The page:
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It has been said that one should not look back because it is not the direction you are going. That may be true in one sense, but reflecting on the past can help guide us in the future. Therefore, here are some thoughts on the last twelve months. The IndustryWhen …

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Ten Commandments for Working with Your Agent

By request, here are my Ten Commandments for working with your agent. Break them at your own peril.

Thou shalt vent only to thine agent and never directly to thy publisher or editor. Thou shalt not get whipped into a frenzy by the rumor mill fomented by internet loops, groups, Facebook, or blogs. Thou shalt not covet thy neighbor’s success. Be content with thine own contract. Thou shalt not get whipped into a frenzy by the rumor mill fomented by internet loops, groups, Facebook, or blogs.
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A Growing Readership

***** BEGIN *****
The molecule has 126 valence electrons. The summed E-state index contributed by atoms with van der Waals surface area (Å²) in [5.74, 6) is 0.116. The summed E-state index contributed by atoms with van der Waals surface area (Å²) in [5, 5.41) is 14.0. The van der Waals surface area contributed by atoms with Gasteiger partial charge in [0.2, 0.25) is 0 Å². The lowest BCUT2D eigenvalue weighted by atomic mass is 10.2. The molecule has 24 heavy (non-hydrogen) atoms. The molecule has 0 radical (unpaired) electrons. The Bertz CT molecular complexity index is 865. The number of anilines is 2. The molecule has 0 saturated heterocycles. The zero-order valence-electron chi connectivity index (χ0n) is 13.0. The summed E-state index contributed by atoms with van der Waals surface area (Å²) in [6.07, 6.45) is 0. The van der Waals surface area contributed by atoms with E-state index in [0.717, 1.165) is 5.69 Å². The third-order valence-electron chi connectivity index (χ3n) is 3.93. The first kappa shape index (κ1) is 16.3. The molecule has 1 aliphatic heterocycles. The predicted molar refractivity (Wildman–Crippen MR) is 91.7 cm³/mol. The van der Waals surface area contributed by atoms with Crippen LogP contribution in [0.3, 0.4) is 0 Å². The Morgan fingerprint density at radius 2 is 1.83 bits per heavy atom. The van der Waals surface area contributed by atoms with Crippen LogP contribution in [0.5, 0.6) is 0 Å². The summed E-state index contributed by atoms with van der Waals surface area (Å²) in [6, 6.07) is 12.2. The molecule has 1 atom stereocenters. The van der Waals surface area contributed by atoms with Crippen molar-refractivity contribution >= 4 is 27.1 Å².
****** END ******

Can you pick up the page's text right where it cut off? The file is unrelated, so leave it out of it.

It recently came to my attention that the email list for our agency’s blog has grown by 40% over the last two years. It’s now the size of a small town or a rather large church! That is only the email list. It doesn’t count those of you who use …

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Three Questions About Agents

In meeting with writers on the cusp of their careers or flush with new success, we find that three big questions come to the forefront. Today, Tamela shares her answers:

How do I find a literary agent?

1)      First and foremost, visit the Agency web sites to see which ones are actively seeking the type of work you write.

2)      Talk to your agented friends to learn about their agents. Referrals are a big part of our business.

3)      If time and finances allow, attend a conference or meeting where your preferred agent will be appearing and meet the agent.

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How Can You Manage So Many Clients?

by Steve Laube